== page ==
More Precious Than Gold by Renee Yancy / #Extract #BlogTour @maryanneyarde @YancyRenee

Hearts of Gold, Book 2

A young woman refuses to become a pawn in her grandmother’s revenge scheme and forgoes a life of wealth and royalty to pursue a nursing career as America enters WWI and the Pan-demic Flu of 1918 wreaks havoc in New York City.




Kitty stood and surveyed the medical floor she was in charge of—thirty-six beds full of patients. She had two students with her to care for all of them, girls in their first semester: Miss Floyd, a tiny scrap of a girl, and Miss Blake, a plain-faced country girl.

Only one patient was troublesome tonight. Mathias Eisenmenger, a feisty eighty-year-old German lawyer, had fallen in court while trying a case and fractured his leg in two places. Mr. Eisenmenger had spent the last four weeks on the ward encased in a cast from hip to ankle on his right leg. Once he’d begun to feel better, the nurses couldn’t keep him in bed, especially since he’d learned how to get around in a wheelchair, even though the cast had to weigh as much as a small elephant.

The night nurse had told her one of the orderlies had found Mr. Eisenmenger in the stairwell at four a.m., attempting to go down the stairs in his chair, and had barely rescued him in the nick of time. Kitty was determined that no such incident would happen on her shift, and she had Mr. Eisenmenger’s bed moved next to the nurse’s desk, where she used a cloth restraint to tie him in his chair and then fastened his chair with a belt tied to the desk leg. That worked moderately well until midmorning when there was a terrific clatter and a screeching noise. Kitty looked up to see Mr. Eisenmenger dragging the desk behind him as he fought his way to the ward door. It took all three nurses to pry his fingers off the doorframe and drag him back into the ward.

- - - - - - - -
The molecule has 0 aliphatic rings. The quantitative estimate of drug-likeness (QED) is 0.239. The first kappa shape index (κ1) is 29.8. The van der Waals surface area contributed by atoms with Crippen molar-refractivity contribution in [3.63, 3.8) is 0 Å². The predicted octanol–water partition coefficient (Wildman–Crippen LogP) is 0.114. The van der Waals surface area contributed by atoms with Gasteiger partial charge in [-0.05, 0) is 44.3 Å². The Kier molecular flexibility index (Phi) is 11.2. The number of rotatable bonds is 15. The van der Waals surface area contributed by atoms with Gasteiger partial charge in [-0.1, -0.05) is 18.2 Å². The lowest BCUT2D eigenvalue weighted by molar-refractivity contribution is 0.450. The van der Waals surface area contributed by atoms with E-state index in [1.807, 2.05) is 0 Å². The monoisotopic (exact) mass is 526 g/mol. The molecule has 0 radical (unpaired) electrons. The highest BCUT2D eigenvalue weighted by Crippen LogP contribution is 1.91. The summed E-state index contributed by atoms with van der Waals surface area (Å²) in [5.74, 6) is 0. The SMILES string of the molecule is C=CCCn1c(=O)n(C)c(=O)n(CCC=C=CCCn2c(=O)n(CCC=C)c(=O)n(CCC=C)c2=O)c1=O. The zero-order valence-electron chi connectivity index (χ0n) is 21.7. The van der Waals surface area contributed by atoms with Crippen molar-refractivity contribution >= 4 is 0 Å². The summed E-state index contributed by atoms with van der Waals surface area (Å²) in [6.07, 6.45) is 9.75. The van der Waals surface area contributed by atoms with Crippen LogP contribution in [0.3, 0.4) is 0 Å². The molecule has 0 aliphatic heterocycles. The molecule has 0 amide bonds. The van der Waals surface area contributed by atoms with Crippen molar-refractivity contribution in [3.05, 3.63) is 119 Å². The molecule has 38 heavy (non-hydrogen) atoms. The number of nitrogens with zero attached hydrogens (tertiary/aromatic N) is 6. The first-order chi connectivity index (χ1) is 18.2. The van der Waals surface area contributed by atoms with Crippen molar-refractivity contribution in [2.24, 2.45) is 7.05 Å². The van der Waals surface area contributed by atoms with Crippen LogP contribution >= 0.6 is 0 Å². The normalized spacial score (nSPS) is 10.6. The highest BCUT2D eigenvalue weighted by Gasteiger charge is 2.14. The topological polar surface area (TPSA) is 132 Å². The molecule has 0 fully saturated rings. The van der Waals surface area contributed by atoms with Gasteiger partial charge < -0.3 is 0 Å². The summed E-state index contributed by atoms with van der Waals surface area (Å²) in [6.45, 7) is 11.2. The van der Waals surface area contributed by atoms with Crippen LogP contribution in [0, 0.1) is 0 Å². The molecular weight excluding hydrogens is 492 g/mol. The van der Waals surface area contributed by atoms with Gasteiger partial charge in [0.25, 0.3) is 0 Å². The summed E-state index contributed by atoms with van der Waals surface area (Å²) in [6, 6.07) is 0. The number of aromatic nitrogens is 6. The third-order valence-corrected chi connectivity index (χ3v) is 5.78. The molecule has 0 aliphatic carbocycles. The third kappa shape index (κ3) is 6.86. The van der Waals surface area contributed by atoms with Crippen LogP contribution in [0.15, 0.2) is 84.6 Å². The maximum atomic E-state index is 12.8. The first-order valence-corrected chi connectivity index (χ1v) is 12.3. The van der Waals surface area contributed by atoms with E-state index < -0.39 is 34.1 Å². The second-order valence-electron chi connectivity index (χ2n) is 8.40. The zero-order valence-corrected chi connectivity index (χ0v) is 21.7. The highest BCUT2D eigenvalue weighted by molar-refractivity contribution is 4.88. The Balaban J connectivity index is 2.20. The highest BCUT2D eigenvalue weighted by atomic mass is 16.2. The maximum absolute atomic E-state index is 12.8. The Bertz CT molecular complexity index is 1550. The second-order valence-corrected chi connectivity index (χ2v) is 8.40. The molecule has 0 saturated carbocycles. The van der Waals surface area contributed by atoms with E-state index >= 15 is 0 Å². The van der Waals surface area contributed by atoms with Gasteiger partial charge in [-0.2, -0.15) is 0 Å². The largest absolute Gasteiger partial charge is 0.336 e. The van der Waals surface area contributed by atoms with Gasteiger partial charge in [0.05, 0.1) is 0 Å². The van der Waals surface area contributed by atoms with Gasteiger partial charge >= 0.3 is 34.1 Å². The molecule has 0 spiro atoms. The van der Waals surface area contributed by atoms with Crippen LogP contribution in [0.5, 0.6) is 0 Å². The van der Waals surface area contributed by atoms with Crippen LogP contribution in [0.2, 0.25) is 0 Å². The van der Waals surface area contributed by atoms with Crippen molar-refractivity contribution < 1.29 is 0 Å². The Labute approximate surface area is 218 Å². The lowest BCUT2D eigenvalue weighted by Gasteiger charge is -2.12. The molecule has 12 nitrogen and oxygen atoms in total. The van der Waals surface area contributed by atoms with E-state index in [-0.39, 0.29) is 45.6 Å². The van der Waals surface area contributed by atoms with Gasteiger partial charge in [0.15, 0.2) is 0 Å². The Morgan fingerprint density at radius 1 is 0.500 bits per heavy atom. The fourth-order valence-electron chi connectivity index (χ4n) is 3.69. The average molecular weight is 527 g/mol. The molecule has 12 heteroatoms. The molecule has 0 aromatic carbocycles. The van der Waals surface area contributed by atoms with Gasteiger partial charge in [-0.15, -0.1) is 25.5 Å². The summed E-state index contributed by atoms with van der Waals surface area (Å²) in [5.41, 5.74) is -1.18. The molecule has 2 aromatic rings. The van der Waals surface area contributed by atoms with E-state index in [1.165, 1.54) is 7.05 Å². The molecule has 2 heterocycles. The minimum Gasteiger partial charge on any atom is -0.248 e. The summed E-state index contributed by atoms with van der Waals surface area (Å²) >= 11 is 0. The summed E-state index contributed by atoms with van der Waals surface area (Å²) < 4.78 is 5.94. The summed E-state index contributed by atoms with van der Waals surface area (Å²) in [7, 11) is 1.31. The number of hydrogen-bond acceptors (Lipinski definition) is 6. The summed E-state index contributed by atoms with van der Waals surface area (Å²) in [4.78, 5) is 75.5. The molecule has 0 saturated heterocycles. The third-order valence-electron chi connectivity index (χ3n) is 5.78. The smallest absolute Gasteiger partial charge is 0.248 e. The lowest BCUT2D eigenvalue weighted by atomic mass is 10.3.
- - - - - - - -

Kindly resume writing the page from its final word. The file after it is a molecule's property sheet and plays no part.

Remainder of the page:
“Mr. Eisenmenger.” Kitty wheeled his chair close to the nurse’s desk, pulled a chair over, and sat down next to the patient. “Where is it you want to go?”

“ZuHause. Home.” He drummed his fingers on the arms of his chair and glared at her from under bushy gray eyebrows. “Out. Of. Here.” With each word, he poked his forefinger sternly at her.

“Well,” Kitty said, keeping her tone matter-of-fact, “you’re progressing very well. Just two more weeks and the cast will come off and you will be out of here. But meanwhile, if you fall down the stairs and break more bones, you could be here for months. You don’t want that, do you?”

“Nein.” Mr. Eisenmenger smiled at her, his blue eyes sparkling.

“So then.” Kitty made her voice stern. “Can we agree there will be no more escape attempts?”

Mr. Eisenmenger pursed his lips as if he was considering it. Then he shook his head. “Nein.”

Kitty sighed. Keeping one hand on his wheelchair, she reached for the telephone and put in a call to maintenance. A few minutes later, Otis, a barrel-chested man who serviced Bellevue’s furnaces, came to the floor with the item she had requested.

“Here be what you wanted, Miss.” He held up a padlock and a length of steel chain in his work-hardened hands. “What’s it for?”

“I’ll show you.” Although Mr. Eisenmenger put on the brakes with his feet, she managed to force his wheelchair over to the heavy-duty enameled-iron sink at the front of the ward. The sink was big enough to bathe an adult in, if needed, and weighed a ton. “Please chain the wheelchair to the pipe, Otis.”

Otis ’eyes widened. “Yes, miss.”

Thank you


About the Author 

Renee Yancy is a history and archaeology nut who works as an RN when she isn’t writing historical fiction or traveling the world to see the exotic places her characters have lived.

A voracious reader as a young girl, she now writes the kind of books she loves to read—sto-ries filled with historical and archaeological detail interwoven with strong characters facing big conflicts. Her goal is to take you on a journey into the past so fascinating that you can’t put the story down.

When she isn’t writing, Renee can be found in the wilds of Kentucky with her husband and a rescue mutt named Ellie. She loves flea markets and collecting pottery and glass and most an-ything mid-century modern


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